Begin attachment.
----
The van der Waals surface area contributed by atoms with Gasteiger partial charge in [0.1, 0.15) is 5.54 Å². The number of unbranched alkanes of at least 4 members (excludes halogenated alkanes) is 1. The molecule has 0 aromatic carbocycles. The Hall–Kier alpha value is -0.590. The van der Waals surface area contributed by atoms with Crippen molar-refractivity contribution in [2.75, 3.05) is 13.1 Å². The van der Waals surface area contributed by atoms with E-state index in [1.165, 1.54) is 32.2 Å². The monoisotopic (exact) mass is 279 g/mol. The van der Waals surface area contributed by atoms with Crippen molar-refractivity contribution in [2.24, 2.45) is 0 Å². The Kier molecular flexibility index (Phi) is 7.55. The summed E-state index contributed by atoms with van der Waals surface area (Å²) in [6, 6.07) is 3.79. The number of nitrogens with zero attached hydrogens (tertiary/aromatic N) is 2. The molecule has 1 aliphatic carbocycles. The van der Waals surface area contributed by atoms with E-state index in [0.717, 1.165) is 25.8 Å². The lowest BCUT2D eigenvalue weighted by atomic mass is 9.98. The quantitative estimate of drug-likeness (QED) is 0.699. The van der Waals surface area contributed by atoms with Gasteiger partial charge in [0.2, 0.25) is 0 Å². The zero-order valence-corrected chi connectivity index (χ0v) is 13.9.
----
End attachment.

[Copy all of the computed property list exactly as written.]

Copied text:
The van der Waals surface area contributed by atoms with Gasteiger partial charge in [0.1, 0.15) is 5.54 Å². The number of unbranched alkanes of at least 4 members (excludes halogenated alkanes) is 1. The molecule has 0 aromatic carbocycles. The Hall–Kier alpha value is -0.590. The van der Waals surface area contributed by atoms with Crippen molar-refractivity contribution in [2.75, 3.05) is 13.1 Å². The van der Waals surface area contributed by atoms with E-state index in [1.165, 1.54) is 32.2 Å². The monoisotopic (exact) mass is 279 g/mol. The van der Waals surface area contributed by atoms with Crippen molar-refractivity contribution in [2.24, 2.45) is 0 Å². The Kier molecular flexibility index (Phi) is 7.55. The summed E-state index contributed by atoms with van der Waals surface area (Å²) in [6, 6.07) is 3.79. The number of nitrogens with zero attached hydrogens (tertiary/aromatic N) is 2. The molecule has 1 aliphatic carbocycles. The van der Waals surface area contributed by atoms with E-state index in [0.717, 1.165) is 25.8 Å². The lowest BCUT2D eigenvalue weighted by atomic mass is 9.98. The quantitative estimate of drug-likeness (QED) is 0.699. The van der Waals surface area contributed by atoms with Gasteiger partial charge in [0.2, 0.25) is 0 Å². The zero-order valence-corrected chi connectivity index (χ0v) is 13.9.